Leah is a Design Researcher. Her unique way of customizing different research methods in a very flexible way impressed us.
We had the opportunity to talk to her about this and other topics. Here’s the second part of our conversation.
How Can Biases Be Avoided when Interpreting Data?
Researchers are an instruments. You do have a bias. You do bring it. Each person has that. But if you are like, “I am an analytic instrument.” Then it is your responsibility to the best of your ability to notice what your biases are, what your assumptions are, and your own beliefs.
So you should pick an analytics framework. You should be really clear with yourself because it’s true that because we are humans, you have to make yourself as aware as you can be of how you selectively view and interpret data.
I like to use visual models to communicate ideas. Instead of writing a bunch of words to describe something, you want a visual model that shows the relationships between things.
Some of the ways you can get around biases is have more than one person collect the data. So you collect the data together. You talk about it together. You do analysis together.
What Are the Deliverables at the End of a Research?
Depends on your goals of course. And what is needed.
The less reading people do, the better. So I like to use visual models to communicate ideas. Instead of writing a bunch of words to describe something, you want a visual model that shows the relationships between things.
Your words can be about helping that diagram function. So, I think writing in reports is extremely important but you want to minimize it as much as possible.
I base my deliverables around who I’m delivering it to. If I’m delivering it to designers, what does a designer need in order to do their job? That’s what I have to deliver.
How Do You Reach a Balance Between Different Audiences in a Report?
I just did some research for media buyers. And I don’t know very much about them. I don’t know how they do their job. So I didn’t know what data types or content types they would need to see in the results.
So when our stakeholders asked for the work, we had to interview them to understand the goals of what they need. Because even if stakeholders weren’t going to use the outcomes, the media buyers would use the outcomes.
So that is, I think, the difference. You need to know who will use your work. And then be obsessed with making it usable for them.
What Is Coming Next for UX Research?
I think multimodal research will be more and more important. So putting someone in a room for a one time conversation will become less impactful than having a little bit of a longer relationship with a participant. And by longer term, I mean a week, two weeks, three weeks, where they are submitting information to you from their smartphone using these kind of cool diary apps. It can be less formal. It can just be a texting relationship. Or as a form of a diary, as an example.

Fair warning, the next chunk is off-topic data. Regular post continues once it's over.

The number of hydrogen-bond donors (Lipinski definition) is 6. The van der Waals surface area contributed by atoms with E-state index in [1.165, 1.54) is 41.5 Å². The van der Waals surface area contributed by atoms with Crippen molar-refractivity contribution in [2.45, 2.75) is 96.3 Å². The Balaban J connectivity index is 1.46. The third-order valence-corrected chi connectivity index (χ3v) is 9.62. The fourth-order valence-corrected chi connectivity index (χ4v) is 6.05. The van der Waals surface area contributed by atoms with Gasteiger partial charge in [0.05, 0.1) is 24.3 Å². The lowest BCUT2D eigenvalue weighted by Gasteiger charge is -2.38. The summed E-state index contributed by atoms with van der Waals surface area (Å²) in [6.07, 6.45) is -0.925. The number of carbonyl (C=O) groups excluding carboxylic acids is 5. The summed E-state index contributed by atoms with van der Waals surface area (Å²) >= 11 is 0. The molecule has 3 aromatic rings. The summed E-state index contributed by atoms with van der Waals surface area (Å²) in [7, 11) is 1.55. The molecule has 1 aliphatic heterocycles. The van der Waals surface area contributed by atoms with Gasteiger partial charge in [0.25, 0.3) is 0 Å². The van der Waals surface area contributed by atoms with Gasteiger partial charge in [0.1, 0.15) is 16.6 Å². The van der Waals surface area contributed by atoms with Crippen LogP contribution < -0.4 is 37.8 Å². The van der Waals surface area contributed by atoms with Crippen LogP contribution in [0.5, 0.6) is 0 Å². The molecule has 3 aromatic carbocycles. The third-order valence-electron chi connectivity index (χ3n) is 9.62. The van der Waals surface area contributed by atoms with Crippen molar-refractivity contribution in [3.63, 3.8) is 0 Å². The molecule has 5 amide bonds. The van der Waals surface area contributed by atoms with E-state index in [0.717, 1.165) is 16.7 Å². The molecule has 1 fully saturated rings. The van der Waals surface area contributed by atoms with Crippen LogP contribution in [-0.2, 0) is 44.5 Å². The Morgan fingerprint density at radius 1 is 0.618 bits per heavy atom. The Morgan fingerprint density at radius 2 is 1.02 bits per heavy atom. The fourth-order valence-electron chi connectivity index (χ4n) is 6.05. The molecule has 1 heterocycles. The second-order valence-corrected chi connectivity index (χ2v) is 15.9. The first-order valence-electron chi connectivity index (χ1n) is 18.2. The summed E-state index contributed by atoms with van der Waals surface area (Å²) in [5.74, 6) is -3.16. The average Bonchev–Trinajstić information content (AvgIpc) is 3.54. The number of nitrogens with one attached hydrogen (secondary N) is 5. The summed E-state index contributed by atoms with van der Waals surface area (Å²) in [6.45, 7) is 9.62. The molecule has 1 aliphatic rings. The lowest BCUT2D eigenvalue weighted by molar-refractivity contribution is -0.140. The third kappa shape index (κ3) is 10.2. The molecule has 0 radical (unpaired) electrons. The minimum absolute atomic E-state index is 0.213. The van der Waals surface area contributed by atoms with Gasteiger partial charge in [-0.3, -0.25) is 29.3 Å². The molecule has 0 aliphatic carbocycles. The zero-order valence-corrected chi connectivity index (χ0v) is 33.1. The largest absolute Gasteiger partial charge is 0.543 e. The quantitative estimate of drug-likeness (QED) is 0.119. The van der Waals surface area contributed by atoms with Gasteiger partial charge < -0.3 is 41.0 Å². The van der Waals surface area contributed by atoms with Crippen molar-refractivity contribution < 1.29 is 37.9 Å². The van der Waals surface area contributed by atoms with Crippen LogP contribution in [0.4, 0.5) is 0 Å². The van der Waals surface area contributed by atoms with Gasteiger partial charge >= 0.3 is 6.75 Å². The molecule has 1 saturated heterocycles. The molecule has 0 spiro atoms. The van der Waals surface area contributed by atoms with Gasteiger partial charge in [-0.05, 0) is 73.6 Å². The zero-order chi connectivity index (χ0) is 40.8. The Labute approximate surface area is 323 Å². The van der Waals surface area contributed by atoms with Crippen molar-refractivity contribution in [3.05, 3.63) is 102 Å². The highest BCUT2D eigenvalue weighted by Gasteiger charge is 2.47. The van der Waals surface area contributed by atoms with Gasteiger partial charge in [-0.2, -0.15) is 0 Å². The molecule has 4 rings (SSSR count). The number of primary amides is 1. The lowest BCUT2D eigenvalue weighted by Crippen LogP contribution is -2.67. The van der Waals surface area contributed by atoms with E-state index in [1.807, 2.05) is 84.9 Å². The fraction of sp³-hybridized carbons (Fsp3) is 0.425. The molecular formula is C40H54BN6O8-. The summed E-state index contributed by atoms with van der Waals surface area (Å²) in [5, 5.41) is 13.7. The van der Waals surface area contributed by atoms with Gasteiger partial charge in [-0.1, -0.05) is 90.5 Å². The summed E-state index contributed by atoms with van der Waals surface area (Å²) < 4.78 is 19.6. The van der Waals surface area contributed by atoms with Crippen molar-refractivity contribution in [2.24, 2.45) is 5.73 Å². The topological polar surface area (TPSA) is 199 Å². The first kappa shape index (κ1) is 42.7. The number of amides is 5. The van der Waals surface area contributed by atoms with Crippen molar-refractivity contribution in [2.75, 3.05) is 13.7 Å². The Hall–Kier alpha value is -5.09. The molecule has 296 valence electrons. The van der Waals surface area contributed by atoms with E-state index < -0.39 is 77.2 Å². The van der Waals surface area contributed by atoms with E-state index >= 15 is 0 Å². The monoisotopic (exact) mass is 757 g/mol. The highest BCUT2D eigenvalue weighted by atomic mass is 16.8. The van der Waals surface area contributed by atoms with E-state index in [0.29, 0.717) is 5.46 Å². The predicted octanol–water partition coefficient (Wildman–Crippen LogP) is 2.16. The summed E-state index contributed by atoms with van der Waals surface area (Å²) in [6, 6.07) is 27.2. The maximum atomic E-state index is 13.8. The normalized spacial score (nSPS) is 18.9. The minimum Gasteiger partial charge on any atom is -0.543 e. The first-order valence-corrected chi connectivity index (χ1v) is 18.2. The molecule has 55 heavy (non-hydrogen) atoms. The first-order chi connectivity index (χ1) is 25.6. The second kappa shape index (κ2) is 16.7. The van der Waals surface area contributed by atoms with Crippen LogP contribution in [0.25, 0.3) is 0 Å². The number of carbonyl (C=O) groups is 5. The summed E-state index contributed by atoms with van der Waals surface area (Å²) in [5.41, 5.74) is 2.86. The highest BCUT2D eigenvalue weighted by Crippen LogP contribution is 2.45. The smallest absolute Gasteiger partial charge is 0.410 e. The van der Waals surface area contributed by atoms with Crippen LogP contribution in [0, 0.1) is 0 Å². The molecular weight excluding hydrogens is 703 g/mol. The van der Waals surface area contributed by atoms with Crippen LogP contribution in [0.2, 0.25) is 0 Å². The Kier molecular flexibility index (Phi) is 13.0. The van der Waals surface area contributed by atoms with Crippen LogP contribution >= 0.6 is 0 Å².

You need to know who will use your work. And then be obsessed with making it usable for them.
And also video conversations. That way you can see a little bit of my office, I can see a little bit of yours. I could take you on a tour of my office right now and narrate my experience.
We will start to have broader definitions of what spending time with a participant means.
How Can Less Experienced Designers Transition to Research?
I’m a huge believer in empirical learning, applied learning. So if you read a book about a research method or a blog post or an article or go to a conference, and you see how to do something, you should attempt to immediately do that same research technique in your own personal life, not as part of your job.
You can do research with your work mates and your friends and your family and figure out how to write a really powerful research plan. How do you conduct and do a technique or a method?
And then after you feel like you have a little bit of space to talk about it, you can bring that into your work and say, “I want to start experimenting with this. Let’s find a place where we could do this on a small scale.”
It just gets you through all those things that are clunky and are hard to know until you do them yourself.
Leah Rader is Principal Researcher at Spring Studio, a seasoned design studio in San Francisco, California. She conducts participatory research to explore problems or given situations related to lifestyle, consumption habits, or attitudes toward the products and services of the Firm’s clients. Using a qualitative approach, she gains a deep understanding of the motifs and unspoken feelings of users. Then, at a later stage, she informs the design process with her findings.
Our thanks to Leah for taking the time to share her views on Design Research.
Audio with Interactive Transcript
You can listen the my conversation with Leah, recorded live.
Check out Part I in case you you missed it.
For more, you can contact Misael Leon at [email protected].